Consider this:

When Sean Ellis started GrowthHackers.com, he already had a large personal following and authority. He has earned his place as a thought-leader in the field with years of freely sharing valuable insights.

If someone else had tried to start a Growth Hackers community, they could copy the website’s basic premise of up-voting and commenting – but they could never duplicate Sean Ellis.

Similarly, the vibrant Product Hunt community has a duplicable up-vote and comment system, but getting another Ryan Hoover with all of his experience and Silicon Valley buy-in to run the show is unlikely.

Breaking the mold with community

When you consider what truly sets you apart – it has to be something no one else can copy. Knowledge, personal authority, established presence in the community, insider information, in-depth knowledge earned over years, and the community of engaged followers who gravitate to you.

Hubspot, for example, is an outstanding company that makes inbound marketing, content creation, segmentation and tracking easy. But even its sophisticated system will likely generate copycats in the coming years. What these latecomers won’t be able to replicate, however, is Hubspot’s strong community of inbound true-believers at Inbound.org.

Be the first – no one can take that away

You don’t have to invent something brand new to be the unforgettable first (though it helps). Being the first to introduce (or at least vocally adopt) a trend can also establish your reputation as a leader. Buffer beat just about everyone to being a “transparent” company. They’ve become famous for their “default to transparency” values and are credited for starting the movement.

In Running Lean, author Ash Maurya calls these differentiators “unfair advantages”:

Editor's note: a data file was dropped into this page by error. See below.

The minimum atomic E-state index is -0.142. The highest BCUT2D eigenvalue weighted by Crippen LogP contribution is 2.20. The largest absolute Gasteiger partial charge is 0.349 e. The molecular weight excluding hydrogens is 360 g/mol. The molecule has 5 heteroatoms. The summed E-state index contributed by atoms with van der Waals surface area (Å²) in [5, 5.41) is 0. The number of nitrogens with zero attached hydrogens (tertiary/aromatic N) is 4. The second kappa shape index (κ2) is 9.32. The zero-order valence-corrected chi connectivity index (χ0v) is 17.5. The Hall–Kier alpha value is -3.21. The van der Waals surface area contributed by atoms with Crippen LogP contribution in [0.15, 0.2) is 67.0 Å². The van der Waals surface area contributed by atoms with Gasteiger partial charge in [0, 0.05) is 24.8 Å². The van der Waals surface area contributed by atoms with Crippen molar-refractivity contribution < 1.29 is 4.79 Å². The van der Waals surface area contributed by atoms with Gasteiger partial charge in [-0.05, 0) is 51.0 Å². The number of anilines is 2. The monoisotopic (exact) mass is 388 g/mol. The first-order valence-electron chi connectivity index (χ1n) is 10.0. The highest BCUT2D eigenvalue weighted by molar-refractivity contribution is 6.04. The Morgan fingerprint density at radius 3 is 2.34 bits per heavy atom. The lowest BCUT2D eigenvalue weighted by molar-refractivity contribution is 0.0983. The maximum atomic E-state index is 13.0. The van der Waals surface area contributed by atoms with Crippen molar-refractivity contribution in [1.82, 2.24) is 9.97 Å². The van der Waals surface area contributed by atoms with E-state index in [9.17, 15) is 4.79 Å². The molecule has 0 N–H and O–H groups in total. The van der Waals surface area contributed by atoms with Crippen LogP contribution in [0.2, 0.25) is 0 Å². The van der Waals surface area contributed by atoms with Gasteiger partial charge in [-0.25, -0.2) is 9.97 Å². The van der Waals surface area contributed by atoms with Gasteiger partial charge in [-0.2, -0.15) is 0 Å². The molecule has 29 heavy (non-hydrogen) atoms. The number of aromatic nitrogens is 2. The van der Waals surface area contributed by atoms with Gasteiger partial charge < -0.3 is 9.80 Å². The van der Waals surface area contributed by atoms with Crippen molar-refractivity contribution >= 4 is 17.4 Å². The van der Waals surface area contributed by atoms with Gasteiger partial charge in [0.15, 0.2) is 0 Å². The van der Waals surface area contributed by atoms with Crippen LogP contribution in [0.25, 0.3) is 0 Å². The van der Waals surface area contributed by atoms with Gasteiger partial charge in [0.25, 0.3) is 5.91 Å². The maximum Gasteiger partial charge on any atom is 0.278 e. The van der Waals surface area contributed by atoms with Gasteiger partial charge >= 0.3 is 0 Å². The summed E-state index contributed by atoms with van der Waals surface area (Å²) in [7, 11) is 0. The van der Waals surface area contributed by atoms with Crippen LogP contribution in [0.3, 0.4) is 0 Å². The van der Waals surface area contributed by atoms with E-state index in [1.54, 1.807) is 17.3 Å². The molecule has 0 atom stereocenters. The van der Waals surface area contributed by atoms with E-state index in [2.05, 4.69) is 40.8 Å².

A real unfair advantage is one that cannot easily be copied or bought.

On the list are:

  • Difficult-to-achieve capabilities – think of how Google has dominated the search market by constantly making improvements to be the best.
  • Community – the people who not only follow you, but add value for each other.
  • Dream team – it doesn’t have to be all about one person; your differentiator may be how you harness the considerable talents of others.
  • Exclusive access to a segment of customers
  • Reputation
  • Experience & insider knowledge

Once you’ve identified your unfair advantage, you’ve taken the first step towards building a company that may be copied, but will never be matched.

5 fun things to do with your differentiator

Now that you’ve identified your differentiator, or “unfair advantage,” it’s time to use it. You can:

  1. Use it in your unique value proposition.
  2. Include it in your supporting copy.
  3. Add it to the “About Us” section (with a benefits-focus on the customer, of course!).
  4. Let it inspire your social media strategy.
  5. Let it be the leading voice in your content, positioning you and your company as a thought-leader in your industry.

Let’s Get SaaSsy – I’m offering a limited number of SaaS consulting engagements.

Product Management, SaaS

Your Product Does a Lot – But Your Customers are Flummoxed by @NikkiElizDeMere

your-product-does-alot

Image created by Yasmine Sedky (@yazsedky).